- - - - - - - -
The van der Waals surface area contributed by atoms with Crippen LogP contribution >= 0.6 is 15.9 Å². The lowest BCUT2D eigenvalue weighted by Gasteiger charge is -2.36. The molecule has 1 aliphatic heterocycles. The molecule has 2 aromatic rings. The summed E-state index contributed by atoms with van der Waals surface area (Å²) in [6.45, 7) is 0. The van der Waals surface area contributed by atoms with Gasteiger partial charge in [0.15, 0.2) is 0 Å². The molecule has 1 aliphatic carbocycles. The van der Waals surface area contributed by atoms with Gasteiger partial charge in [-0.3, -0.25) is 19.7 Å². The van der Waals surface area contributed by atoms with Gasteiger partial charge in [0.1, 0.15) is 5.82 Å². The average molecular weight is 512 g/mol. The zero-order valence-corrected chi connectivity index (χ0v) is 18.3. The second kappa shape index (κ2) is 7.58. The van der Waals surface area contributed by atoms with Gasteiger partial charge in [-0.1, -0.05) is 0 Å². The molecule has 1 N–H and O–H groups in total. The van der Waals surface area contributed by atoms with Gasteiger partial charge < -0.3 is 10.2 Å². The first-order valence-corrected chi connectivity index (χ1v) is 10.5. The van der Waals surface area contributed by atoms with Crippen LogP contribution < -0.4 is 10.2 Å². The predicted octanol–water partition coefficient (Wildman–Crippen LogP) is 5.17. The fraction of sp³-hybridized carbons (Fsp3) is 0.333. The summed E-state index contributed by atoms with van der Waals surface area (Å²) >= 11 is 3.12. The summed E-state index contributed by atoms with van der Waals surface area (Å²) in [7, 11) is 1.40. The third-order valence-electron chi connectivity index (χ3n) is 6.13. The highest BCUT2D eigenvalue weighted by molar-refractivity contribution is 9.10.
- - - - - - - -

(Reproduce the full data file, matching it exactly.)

The van der Waals surface area contributed by atoms with Crippen LogP contribution >= 0.6 is 15.9 Å². The lowest BCUT2D eigenvalue weighted by Gasteiger charge is -2.36. The molecule has 1 aliphatic heterocycles. The molecule has 2 aromatic rings. The summed E-state index contributed by atoms with van der Waals surface area (Å²) in [6.45, 7) is 0. The van der Waals surface area contributed by atoms with Gasteiger partial charge in [0.15, 0.2) is 0 Å². The molecule has 1 aliphatic carbocycles. The van der Waals surface area contributed by atoms with Gasteiger partial charge in [-0.3, -0.25) is 19.7 Å². The van der Waals surface area contributed by atoms with Gasteiger partial charge in [0.1, 0.15) is 5.82 Å². The average molecular weight is 512 g/mol. The zero-order valence-corrected chi connectivity index (χ0v) is 18.3. The second kappa shape index (κ2) is 7.58. The van der Waals surface area contributed by atoms with Gasteiger partial charge in [-0.1, -0.05) is 0 Å². The molecule has 1 N–H and O–H groups in total. The van der Waals surface area contributed by atoms with Gasteiger partial charge < -0.3 is 10.2 Å². The first-order valence-corrected chi connectivity index (χ1v) is 10.5. The van der Waals surface area contributed by atoms with Crippen LogP contribution < -0.4 is 10.2 Å². The predicted octanol–water partition coefficient (Wildman–Crippen LogP) is 5.17. The fraction of sp³-hybridized carbons (Fsp3) is 0.333. The summed E-state index contributed by atoms with van der Waals surface area (Å²) >= 11 is 3.12. The summed E-state index contributed by atoms with van der Waals surface area (Å²) in [7, 11) is 1.40. The third-order valence-electron chi connectivity index (χ3n) is 6.13. The highest BCUT2D eigenvalue weighted by molar-refractivity contribution is 9.10.